Glossary: Climate

From absolute drought to zephyr, the language of the environment and weather.

By Leopold Froehlich

Wednesday, October 09, 2019

Miranda (from The Tempest), by George Henry Hall, 1856. Smithsonian American Art Museum, Gift of Frederick Darling.

absolute drought: A period of at least fifteen consecutive days in which there is less than 0.01 inches of rain per day. A “partial drought” is a period of at least twenty-nine days in which the mean daily rainfall does not exceed 0.01 inches.

acid rain: Precipitation with acidic components, such as sulfuric or nitric acid, that falls to the ground in wet or dry forms. Normal rain is slightly acidic, with a pH of 5.6, while acid rain has a pH between 4.2 and 4.4. An amendment to the Clean Air Act in 1990 led to an 88 percent reduction in sulfur dioxide between 1990 and 2017.

agnotology: The study of culturally induced ignorance, esp. the publication of inaccurate scientific data.

albedo: A measure of surface reflectivity, calculated by taking the ratio of reflected radiation to incoming radiation: a surface that reflects 100 percent of light has an albedo of 1, while one that absorbs 100 percent of light has an albedo of 0.

Anthropocene: The present geological time interval, in which many conditions and processes on Earth are profoundly altered by humans. Term popularized in 2000 by Paul Crutzen and Eugene Stoermer, who assign the start to James Watt’s refinement of the steam engine in 1784.

assart: The action or process of converting forest or wasteland to arable use by clearing trees, bushes, etc.; an instance of this. Usually regarded as an offense when done without permission.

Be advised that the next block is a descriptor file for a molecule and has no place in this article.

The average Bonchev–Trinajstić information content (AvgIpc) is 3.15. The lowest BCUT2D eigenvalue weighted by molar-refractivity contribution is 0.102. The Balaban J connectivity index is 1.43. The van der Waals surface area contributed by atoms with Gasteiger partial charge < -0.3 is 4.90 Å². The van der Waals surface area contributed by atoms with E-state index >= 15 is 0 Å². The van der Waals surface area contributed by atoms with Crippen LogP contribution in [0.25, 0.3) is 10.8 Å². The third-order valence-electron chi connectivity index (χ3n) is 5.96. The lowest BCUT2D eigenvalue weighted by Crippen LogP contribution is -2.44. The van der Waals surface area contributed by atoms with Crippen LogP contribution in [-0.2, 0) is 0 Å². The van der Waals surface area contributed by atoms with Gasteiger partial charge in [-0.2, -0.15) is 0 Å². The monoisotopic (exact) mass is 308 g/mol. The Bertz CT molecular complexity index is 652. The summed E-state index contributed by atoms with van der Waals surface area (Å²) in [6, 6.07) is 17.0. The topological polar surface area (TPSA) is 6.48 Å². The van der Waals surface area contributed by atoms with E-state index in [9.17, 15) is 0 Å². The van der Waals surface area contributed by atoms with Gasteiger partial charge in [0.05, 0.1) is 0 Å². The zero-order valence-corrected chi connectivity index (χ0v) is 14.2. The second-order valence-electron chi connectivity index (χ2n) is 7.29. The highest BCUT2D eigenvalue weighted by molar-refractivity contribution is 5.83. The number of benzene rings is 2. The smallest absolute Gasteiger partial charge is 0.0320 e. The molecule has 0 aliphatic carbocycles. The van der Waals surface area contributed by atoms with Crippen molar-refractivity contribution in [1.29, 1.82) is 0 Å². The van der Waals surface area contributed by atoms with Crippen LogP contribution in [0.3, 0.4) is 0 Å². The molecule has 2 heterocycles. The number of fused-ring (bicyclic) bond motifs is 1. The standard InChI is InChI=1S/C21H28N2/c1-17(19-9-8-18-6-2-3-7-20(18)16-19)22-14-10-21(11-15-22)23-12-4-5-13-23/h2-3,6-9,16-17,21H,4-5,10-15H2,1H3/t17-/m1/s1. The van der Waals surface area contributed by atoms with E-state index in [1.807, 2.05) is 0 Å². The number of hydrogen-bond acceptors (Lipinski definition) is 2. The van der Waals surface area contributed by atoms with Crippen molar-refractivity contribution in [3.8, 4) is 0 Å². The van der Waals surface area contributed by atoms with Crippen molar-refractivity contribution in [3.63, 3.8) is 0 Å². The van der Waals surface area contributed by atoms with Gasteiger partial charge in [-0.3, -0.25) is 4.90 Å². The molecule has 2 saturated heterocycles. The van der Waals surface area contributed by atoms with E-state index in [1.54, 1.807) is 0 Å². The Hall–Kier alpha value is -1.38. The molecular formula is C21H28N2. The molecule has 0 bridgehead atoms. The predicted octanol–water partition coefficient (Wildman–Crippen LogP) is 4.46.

breaclá: (Irish) A dappled day, i.e., a day of sun and rain.

brumal: Of, belonging to, or characteristic of winter; wintry.

climatard: A person who denies climate change.

climate changer: A verbose person who says nothing, adding to carbon-dioxide levels with no return.

clumst: (English dialect) Palsied, benumbed with cold.

a coiled snake


An atmospheric disturbance in which the wind has a circular or whirling course. Word introduced by Henry Piddington (1848) after Greek κύκλωμα, the coil of a serpent (hence cyclome occurs as an early variant), from Greek κύκλος, circle.

dreich: (Scots) Cold, dreary, unpleasant weather.

environmentalism: Concern for preserving natural environments, esp. from damage caused by human influence; the politics or policies associated with it. First use: 1966.

Favonius: The west wind. From Latin favēre, to favor (see zephyr).

firn: The snow above a glacier that has been partly consolidated by alternate thawing and freezing. From German firn, firne, lit. “last year’s.”

flinchin: (Scots) Deceitful promise of better weather.

flood: “A superior degree of dampness.”—Ambrose Bierce, Devil’s Dictionary

foehn: A warm, dry wind developing on the lee side of a mountain range in response to air moving across the range.

fossil fuel: A carbon-based energy source (coal, oil, natural gas) derived from fossil deposits that produce carbon dioxide when burned.

Gaia theory: A hypothesis put forth by James Lovelock in the late 1960s that posits Earth is a self-regulating complex system involving a biosphere, atmosphere, hydrosphere, and pedosphere.

gully washer: A heavy downpour, usually of short duration.

hyetal: Of or belonging to rain. From Greek ὑετός, rain.

inundation: An overflow of water; a flood; the submergence of land by water, esp. in coastal settings.

jizzle: (Jamaican) A drizzle or light rain.

jùfēng: 飓风 (Mandarin) A hurricane or tropical cyclone.

khamsin: A hot, oppressive Egyptian wind from the south or southeast that blows in intervals for about fifty days in March, April, and May. From Arabic khamsīn, modern colloquial form of khamsūn, fifty.